Hindi is written in Devanagari alphabet and draws vocabulary from Sanskrit.
Devanagari is a form of alphabet called an abugida, as each consonant has an inherent vowel (a), that can be changed with the different vowel signs. Most consonants can be joined to one or two other consonants so that the inherent vowel is suppressed. The resulting form is called a ligature. Devanagari is written from left to right. Devanagari has no case distinction, i.e. no majuscule and minuscule letters.
Sanskrit spelling was phonetic, but the spelling of modern languages written in Devanagari may only be partly phonetic in the sense that a word written in it can only be pronounced in one way, but not all possible pronunciations can be written perfectly.
There is a distinction in pronunciation between aspirated and unaspirated consonants and between dental and alveoloar (or retroflex) consonants.
Hindi distinguishes between the retroflex “t” sound (ट) and the dental “t” sound (त). The retroflex “t” is pronounced with the tongue touching the roof of the mouth further back than the English “t” sound. The dental “t” is pronounced with the tongue touching the roof of the mouth further forward than for the English “t” sound; the tongue should touch the back of the teeth. Each of these also has an aspirated version.
Hindi likewise distinguishes between the retroflex “d” sound (ड) and the dental “d” sound (द), and each of these also has an aspirated version.
If we want to write two consonants lumped together without any intervening vowel, you can literally chop off the trailing part of the first consonant letter and attach what’s left to the second consonant. For example: क्या("what"). Half क is attached to the following य.
Another way of indicating a “half” or “schwa-less” consonant is the “halant” sign, as shown here under the letter, for example स्. The halant sign is used mostly in words borrowed from Sanskrit.
In English the pronunciation of unstressed vowels is changed to an "uh" sound. This is called reducing a vowel sound. In Hindi, English-speakers must constantly be careful not to reduce these vowels, especially not to reduce the final "ah" sounds to "uh." This can lead to misunderstandings about grammar and gender.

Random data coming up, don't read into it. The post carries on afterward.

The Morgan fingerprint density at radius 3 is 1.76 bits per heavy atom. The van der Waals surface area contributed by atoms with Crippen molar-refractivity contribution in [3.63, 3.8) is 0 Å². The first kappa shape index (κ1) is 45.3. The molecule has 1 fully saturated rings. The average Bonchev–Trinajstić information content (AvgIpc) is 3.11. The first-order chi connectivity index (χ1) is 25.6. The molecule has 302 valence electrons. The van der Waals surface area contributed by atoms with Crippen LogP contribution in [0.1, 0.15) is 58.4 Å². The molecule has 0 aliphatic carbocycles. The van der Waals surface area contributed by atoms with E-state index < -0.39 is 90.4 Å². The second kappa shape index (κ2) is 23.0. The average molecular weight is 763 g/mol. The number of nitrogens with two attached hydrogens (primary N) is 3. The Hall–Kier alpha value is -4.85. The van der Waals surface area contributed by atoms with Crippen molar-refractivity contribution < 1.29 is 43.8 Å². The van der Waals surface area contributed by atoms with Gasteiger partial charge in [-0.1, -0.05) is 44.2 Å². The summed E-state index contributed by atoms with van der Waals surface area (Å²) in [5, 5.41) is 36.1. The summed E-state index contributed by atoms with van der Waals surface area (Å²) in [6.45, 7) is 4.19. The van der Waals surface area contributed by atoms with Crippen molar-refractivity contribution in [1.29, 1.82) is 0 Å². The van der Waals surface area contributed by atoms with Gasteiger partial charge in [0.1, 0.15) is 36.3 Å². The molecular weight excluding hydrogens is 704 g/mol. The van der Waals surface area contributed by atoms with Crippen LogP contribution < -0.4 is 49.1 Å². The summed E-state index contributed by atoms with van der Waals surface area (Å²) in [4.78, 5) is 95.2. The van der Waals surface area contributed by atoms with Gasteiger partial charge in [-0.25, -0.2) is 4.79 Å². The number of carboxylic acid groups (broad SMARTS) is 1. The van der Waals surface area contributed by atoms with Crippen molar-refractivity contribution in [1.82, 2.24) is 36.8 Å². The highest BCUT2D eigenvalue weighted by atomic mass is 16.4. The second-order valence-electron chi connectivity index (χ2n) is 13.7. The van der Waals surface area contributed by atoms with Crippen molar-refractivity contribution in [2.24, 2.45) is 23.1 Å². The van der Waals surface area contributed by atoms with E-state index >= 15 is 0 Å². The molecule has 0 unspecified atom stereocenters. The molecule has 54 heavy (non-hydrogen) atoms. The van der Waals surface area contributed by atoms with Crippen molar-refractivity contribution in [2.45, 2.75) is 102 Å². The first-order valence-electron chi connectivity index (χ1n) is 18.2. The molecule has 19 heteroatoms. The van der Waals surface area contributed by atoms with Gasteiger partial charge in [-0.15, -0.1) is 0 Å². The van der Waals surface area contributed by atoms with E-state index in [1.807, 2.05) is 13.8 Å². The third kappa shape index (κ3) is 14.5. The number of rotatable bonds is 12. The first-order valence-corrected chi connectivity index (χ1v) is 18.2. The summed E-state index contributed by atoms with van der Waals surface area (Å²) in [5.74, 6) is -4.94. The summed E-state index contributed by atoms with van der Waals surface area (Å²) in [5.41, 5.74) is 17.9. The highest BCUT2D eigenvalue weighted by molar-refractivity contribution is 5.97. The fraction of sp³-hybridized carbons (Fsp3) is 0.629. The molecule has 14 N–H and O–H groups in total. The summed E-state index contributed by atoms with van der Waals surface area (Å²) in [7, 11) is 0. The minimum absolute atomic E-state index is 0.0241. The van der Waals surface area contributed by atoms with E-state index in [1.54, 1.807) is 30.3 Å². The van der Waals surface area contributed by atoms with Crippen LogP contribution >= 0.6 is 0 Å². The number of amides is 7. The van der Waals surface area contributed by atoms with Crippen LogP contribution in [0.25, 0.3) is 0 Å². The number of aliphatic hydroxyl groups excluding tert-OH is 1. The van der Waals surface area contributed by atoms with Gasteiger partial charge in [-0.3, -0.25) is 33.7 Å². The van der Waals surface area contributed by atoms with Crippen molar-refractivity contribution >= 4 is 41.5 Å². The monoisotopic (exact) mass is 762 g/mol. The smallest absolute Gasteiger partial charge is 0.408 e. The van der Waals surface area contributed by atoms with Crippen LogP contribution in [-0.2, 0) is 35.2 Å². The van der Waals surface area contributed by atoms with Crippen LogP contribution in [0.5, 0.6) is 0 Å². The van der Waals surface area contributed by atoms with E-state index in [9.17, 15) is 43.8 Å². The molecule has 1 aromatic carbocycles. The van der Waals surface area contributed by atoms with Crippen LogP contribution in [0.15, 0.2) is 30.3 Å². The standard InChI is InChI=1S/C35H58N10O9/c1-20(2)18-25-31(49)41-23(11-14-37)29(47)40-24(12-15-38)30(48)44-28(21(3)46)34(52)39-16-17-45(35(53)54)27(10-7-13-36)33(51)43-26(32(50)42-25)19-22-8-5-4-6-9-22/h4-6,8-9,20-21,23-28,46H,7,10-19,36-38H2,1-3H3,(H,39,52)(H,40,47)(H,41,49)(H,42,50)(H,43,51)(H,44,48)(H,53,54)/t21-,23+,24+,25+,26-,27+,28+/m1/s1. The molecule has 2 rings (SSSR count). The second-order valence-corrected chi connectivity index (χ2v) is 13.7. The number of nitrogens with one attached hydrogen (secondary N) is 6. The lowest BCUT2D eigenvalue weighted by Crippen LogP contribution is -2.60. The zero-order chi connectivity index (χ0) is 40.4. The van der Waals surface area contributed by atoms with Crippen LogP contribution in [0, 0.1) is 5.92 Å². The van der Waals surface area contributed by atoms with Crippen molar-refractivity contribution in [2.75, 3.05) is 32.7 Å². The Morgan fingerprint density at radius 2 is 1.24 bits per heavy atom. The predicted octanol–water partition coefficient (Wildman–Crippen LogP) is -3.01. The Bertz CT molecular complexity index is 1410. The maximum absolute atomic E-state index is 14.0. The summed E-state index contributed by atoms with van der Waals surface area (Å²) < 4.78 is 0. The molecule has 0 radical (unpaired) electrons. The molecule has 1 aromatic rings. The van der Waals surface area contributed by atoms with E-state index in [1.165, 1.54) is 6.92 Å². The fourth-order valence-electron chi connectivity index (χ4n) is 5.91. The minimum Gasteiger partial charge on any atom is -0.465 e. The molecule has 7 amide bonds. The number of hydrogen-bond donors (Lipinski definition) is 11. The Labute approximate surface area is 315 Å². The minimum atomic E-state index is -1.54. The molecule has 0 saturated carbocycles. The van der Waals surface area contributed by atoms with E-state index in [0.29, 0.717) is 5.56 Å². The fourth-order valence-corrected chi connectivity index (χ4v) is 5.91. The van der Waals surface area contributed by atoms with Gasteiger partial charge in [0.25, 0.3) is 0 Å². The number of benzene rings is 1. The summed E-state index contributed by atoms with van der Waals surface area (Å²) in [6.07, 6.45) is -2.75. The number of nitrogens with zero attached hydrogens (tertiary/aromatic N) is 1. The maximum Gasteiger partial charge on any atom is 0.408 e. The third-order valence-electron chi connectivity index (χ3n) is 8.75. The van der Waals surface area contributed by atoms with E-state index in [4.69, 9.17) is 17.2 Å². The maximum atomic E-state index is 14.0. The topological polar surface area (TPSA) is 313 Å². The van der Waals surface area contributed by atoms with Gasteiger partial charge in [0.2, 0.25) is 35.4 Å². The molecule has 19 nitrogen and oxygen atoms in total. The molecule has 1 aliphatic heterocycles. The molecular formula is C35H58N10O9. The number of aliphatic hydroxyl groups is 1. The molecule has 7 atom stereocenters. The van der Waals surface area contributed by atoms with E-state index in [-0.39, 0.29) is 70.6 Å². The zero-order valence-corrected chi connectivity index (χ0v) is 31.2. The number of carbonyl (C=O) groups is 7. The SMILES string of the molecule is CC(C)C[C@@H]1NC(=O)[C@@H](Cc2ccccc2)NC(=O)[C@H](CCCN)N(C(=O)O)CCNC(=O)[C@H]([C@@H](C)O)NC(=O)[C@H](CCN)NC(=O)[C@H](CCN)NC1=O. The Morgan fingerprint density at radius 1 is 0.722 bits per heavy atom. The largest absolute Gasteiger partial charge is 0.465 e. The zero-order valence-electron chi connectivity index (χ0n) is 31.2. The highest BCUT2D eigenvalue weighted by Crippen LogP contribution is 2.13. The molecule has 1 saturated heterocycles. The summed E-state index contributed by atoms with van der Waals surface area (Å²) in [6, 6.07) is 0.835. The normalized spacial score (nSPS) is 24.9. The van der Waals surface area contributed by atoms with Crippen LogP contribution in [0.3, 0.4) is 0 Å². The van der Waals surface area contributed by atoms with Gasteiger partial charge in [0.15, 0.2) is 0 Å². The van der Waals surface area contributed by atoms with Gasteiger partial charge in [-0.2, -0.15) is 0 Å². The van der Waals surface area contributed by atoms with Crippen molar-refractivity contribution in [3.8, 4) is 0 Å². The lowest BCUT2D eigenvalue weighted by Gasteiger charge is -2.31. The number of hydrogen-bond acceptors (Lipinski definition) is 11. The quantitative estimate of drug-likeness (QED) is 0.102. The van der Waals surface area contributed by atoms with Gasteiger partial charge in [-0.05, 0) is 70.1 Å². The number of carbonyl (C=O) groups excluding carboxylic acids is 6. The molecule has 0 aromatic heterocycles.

Every consonant letter by itself automatically includes a short "a" vowel sound unless otherwise specified. This short "a" sound is like the "a" in English "about" or "career." In linguistics, this sound has a special name: "schwa".
Each vowel letter has two forms:
The dependent form (matra) is used to indicate that a vowel (other than schwa) is attached to a consonant.
The independent form is used when the vowel occurs alone, at the beginning of a word, or after another vowel. In other words, the independent form is used whenever there is no consonant for the vowel to attach to.
The table gives the independent and dependent forms of each vowel. The dependent vowel matras are shown attached to the letter "sa" = स.
Hindi vowels can be nasalized, that is a nasal quality is added to the vowel sound. The sign for nasalization is a small dot placed above the “clothesline.” For example: मैं (“I”). Is pronounced like the French word “main” (“hand”).
In some words containing long vowels (e.g. आ and ऊ ) the nasalization dot is accompanied by a small moon. This sign is called “chandra bindi”. For example: हूँ (“am”). Is pronounced like "hoo" with the vowel nasalized.
To input some characters of the Hindi alphabet, which are not present on the LingvoSoft Virtual Keyboard, you have to enter a sequence of several Hindi symbols. These symbols, entered from the LingvoSoft Virtual Keyboard, will then be combined together to constitute the requisite character.
Use the following chart to input Hindi correctly: